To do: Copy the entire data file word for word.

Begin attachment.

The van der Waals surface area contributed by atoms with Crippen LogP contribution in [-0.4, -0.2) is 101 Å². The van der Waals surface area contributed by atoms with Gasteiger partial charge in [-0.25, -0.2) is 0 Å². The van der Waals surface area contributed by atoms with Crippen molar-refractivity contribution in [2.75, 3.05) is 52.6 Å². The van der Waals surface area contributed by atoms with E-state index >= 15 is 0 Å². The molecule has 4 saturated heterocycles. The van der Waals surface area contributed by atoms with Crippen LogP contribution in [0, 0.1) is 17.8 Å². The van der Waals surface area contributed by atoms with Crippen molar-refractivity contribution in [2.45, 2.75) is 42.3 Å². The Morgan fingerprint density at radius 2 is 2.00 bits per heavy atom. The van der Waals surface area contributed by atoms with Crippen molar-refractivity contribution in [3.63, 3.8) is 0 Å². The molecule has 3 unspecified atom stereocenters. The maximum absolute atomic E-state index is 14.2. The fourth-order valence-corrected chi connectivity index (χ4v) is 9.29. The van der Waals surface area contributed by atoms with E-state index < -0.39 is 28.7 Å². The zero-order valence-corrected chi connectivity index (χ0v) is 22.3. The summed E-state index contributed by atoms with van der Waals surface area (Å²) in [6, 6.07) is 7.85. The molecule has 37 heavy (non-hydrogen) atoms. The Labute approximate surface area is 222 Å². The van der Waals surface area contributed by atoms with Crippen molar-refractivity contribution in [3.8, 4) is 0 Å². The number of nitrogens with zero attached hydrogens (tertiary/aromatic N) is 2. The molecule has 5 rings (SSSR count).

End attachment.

The van der Waals surface area contributed by atoms with Crippen LogP contribution in [-0.4, -0.2) is 101 Å². The van der Waals surface area contributed by atoms with Gasteiger partial charge in [-0.25, -0.2) is 0 Å². The van der Waals surface area contributed by atoms with Crippen molar-refractivity contribution in [2.75, 3.05) is 52.6 Å². The van der Waals surface area contributed by atoms with E-state index >= 15 is 0 Å². The molecule has 4 saturated heterocycles. The van der Waals surface area contributed by atoms with Crippen LogP contribution in [0, 0.1) is 17.8 Å². The van der Waals surface area contributed by atoms with Crippen molar-refractivity contribution in [2.45, 2.75) is 42.3 Å². The Morgan fingerprint density at radius 2 is 2.00 bits per heavy atom. The van der Waals surface area contributed by atoms with Crippen molar-refractivity contribution in [3.63, 3.8) is 0 Å². The molecule has 3 unspecified atom stereocenters. The maximum absolute atomic E-state index is 14.2. The fourth-order valence-corrected chi connectivity index (χ4v) is 9.29. The van der Waals surface area contributed by atoms with E-state index < -0.39 is 28.7 Å². The zero-order valence-corrected chi connectivity index (χ0v) is 22.3. The summed E-state index contributed by atoms with van der Waals surface area (Å²) in [6, 6.07) is 7.85. The molecule has 37 heavy (non-hydrogen) atoms. The Labute approximate surface area is 222 Å². The van der Waals surface area contributed by atoms with Crippen molar-refractivity contribution in [3.8, 4) is 0 Å². The number of nitrogens with zero attached hydrogens (tertiary/aromatic N) is 2. The molecule has 5 rings (SSSR count).